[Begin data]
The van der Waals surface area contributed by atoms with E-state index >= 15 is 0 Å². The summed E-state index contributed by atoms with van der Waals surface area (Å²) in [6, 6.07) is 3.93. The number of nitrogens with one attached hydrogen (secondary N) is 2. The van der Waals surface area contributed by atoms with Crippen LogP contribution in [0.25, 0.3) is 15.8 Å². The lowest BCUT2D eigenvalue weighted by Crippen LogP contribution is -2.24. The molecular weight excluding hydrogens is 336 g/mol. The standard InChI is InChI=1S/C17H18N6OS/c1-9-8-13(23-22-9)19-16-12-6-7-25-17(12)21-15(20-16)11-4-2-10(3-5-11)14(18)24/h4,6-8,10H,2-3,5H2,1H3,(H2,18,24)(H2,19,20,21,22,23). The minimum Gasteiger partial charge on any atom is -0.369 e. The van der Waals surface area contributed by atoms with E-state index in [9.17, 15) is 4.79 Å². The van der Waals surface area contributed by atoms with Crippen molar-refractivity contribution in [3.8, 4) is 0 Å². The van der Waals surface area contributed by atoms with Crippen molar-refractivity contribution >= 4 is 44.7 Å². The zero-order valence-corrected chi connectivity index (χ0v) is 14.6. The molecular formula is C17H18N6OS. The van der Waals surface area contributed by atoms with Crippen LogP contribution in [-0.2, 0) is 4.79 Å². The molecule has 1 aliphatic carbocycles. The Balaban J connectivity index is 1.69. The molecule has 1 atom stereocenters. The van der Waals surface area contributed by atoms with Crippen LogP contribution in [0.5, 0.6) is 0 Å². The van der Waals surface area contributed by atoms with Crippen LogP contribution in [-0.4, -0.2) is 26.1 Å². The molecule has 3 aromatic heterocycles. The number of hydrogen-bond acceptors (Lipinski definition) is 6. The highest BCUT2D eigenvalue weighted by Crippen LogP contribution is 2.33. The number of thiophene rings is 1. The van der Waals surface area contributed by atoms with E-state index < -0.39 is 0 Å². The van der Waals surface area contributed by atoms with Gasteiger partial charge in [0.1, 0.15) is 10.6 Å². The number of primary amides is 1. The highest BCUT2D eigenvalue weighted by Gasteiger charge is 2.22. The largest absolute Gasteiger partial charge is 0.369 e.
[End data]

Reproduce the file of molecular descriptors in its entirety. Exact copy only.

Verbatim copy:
The van der Waals surface area contributed by atoms with E-state index >= 15 is 0 Å². The summed E-state index contributed by atoms with van der Waals surface area (Å²) in [6, 6.07) is 3.93. The number of nitrogens with one attached hydrogen (secondary N) is 2. The van der Waals surface area contributed by atoms with Crippen LogP contribution in [0.25, 0.3) is 15.8 Å². The lowest BCUT2D eigenvalue weighted by Crippen LogP contribution is -2.24. The molecular weight excluding hydrogens is 336 g/mol. The standard InChI is InChI=1S/C17H18N6OS/c1-9-8-13(23-22-9)19-16-12-6-7-25-17(12)21-15(20-16)11-4-2-10(3-5-11)14(18)24/h4,6-8,10H,2-3,5H2,1H3,(H2,18,24)(H2,19,20,21,22,23). The minimum Gasteiger partial charge on any atom is -0.369 e. The van der Waals surface area contributed by atoms with E-state index in [9.17, 15) is 4.79 Å². The van der Waals surface area contributed by atoms with Crippen molar-refractivity contribution in [3.8, 4) is 0 Å². The van der Waals surface area contributed by atoms with Crippen molar-refractivity contribution >= 4 is 44.7 Å². The zero-order valence-corrected chi connectivity index (χ0v) is 14.6. The molecular formula is C17H18N6OS. The van der Waals surface area contributed by atoms with Crippen LogP contribution in [-0.2, 0) is 4.79 Å². The molecule has 1 aliphatic carbocycles. The Balaban J connectivity index is 1.69. The molecule has 1 atom stereocenters. The van der Waals surface area contributed by atoms with Crippen LogP contribution in [0.5, 0.6) is 0 Å². The van der Waals surface area contributed by atoms with Crippen LogP contribution in [-0.4, -0.2) is 26.1 Å². The molecule has 3 aromatic heterocycles. The number of hydrogen-bond acceptors (Lipinski definition) is 6. The highest BCUT2D eigenvalue weighted by Crippen LogP contribution is 2.33. The number of thiophene rings is 1. The van der Waals surface area contributed by atoms with E-state index < -0.39 is 0 Å². The van der Waals surface area contributed by atoms with Gasteiger partial charge in [0.1, 0.15) is 10.6 Å². The number of primary amides is 1. The highest BCUT2D eigenvalue weighted by Gasteiger charge is 2.22. The largest absolute Gasteiger partial charge is 0.369 e.